While the trustees were feverishly building the new port, the Assembly at Williamsburg was discharging the purchasers of marsh lots from the necessity of building on and improving them; approving the proposition "for appointing fairs to be kept in the Town of Alexandria."[23] Fairs and lotteries were the principal source of municipal income in early years; the journals of the House of Burgesses contain frequent requests for such from many of the Virginia towns.

On March 10, 1752, a committee reporting to the House of Burgesses "Resolved That it is the opinion of the Committee that the Proposition from the County of Fairfax, in opposition to the proposition from that county, for appointing the Court of the said County to be held at the Town of Belhaven, be rejected."[24] A somewhat complicated manner of ordering the court to be held at Alexandria.

Four days later the Burgesses rejected "the proposition from the Town of Alexandria for altering the name of that town to Belhaven."[25] There had been much talk about this, and for long "The Town at Hunting Creek" was the only designation. The Alexander family, which was both numerous and important (the head of the clan bearing the title Lord Stirling), and the bulk of the land upon which the town was built having been a part of its patent,[26] it was deemed appropriate to name the new town Alexandria. Save for an occasional slip in some old letter (Washington dated some letters Bellehaven) Alexandria is the name by which the town was called since this time.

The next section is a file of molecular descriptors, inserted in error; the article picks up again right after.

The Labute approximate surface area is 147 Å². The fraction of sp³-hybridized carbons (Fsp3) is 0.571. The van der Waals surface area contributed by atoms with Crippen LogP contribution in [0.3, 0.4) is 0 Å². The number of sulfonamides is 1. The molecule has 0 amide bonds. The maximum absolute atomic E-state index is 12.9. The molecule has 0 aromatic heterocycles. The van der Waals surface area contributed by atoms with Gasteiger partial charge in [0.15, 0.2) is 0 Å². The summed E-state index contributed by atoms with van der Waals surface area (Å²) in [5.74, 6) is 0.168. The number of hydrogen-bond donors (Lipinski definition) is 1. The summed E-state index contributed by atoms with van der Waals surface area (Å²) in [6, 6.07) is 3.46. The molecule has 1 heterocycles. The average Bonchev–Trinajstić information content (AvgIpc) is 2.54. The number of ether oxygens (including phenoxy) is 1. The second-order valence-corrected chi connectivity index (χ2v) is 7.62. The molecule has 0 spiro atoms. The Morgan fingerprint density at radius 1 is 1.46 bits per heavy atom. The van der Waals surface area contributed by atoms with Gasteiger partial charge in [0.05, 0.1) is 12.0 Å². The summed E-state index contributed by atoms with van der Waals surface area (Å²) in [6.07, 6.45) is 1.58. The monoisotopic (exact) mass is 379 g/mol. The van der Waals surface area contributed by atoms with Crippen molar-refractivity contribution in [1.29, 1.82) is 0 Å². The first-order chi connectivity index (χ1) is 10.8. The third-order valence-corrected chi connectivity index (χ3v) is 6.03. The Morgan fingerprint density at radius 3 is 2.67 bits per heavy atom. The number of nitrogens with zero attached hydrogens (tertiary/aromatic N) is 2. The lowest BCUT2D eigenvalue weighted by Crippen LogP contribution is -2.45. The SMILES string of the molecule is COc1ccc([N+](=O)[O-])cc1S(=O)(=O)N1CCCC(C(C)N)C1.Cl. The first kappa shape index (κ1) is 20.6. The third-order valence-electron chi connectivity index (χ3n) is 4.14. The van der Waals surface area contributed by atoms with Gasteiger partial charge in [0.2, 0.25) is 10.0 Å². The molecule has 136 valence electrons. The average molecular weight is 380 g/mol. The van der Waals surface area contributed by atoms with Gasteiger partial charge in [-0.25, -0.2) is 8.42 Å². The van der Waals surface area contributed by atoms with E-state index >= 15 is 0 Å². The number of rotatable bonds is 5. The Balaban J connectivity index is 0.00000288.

By 1753 a village had become a town with the market place located exactly in the middle. The first courthouse of frame was built on the east side of lot No. 43, at the intersection of Cameron and Fairfax Streets. South of the Town House on Fairfax stood the jail, stocks, and whipping post for the use of those who failed to keep the law. Directly behind these buildings the market square, or green, occupied all of lot No. 44. Here the town militia drilled, here were held the carnivals, and public gatherings, and here was the larder of Alexandria. To this day the market square caters to the appetites of hungry townsmen. Across Royal Street, facing the square, stood the City Tavern or Coffee House; southward on the same side of the street was the Royal George, after the Revolution called George Tavern. Already substantial wharves and warehouses appeared along the water front, and private houses and stores were beginning to fill the empty lots.[27]